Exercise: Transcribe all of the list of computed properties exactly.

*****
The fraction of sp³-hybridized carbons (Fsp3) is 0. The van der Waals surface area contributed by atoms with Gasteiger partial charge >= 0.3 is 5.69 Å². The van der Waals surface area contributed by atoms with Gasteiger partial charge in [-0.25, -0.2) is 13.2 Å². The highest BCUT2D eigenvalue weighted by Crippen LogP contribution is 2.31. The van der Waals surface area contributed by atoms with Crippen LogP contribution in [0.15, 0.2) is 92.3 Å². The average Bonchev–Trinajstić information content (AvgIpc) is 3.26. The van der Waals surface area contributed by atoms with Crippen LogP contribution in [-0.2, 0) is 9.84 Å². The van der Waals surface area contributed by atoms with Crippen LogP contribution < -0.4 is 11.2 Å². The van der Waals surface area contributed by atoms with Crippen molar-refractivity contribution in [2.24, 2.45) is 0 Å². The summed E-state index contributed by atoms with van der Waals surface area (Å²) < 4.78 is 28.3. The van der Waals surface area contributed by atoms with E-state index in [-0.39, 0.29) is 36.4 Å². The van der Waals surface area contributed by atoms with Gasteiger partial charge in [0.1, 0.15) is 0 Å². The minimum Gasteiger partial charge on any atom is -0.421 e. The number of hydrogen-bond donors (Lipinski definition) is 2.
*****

The fraction of sp³-hybridized carbons (Fsp3) is 0. The van der Waals surface area contributed by atoms with Gasteiger partial charge >= 0.3 is 5.69 Å². The van der Waals surface area contributed by atoms with Gasteiger partial charge in [-0.25, -0.2) is 13.2 Å². The highest BCUT2D eigenvalue weighted by Crippen LogP contribution is 2.31. The van der Waals surface area contributed by atoms with Crippen LogP contribution in [0.15, 0.2) is 92.3 Å². The average Bonchev–Trinajstić information content (AvgIpc) is 3.26. The van der Waals surface area contributed by atoms with Crippen LogP contribution in [-0.2, 0) is 9.84 Å². The van der Waals surface area contributed by atoms with Crippen LogP contribution < -0.4 is 11.2 Å². The van der Waals surface area contributed by atoms with Crippen molar-refractivity contribution in [2.24, 2.45) is 0 Å². The summed E-state index contributed by atoms with van der Waals surface area (Å²) < 4.78 is 28.3. The van der Waals surface area contributed by atoms with E-state index in [-0.39, 0.29) is 36.4 Å². The van der Waals surface area contributed by atoms with Gasteiger partial charge in [0.1, 0.15) is 0 Å². The minimum Gasteiger partial charge on any atom is -0.421 e. The number of hydrogen-bond donors (Lipinski definition) is 2.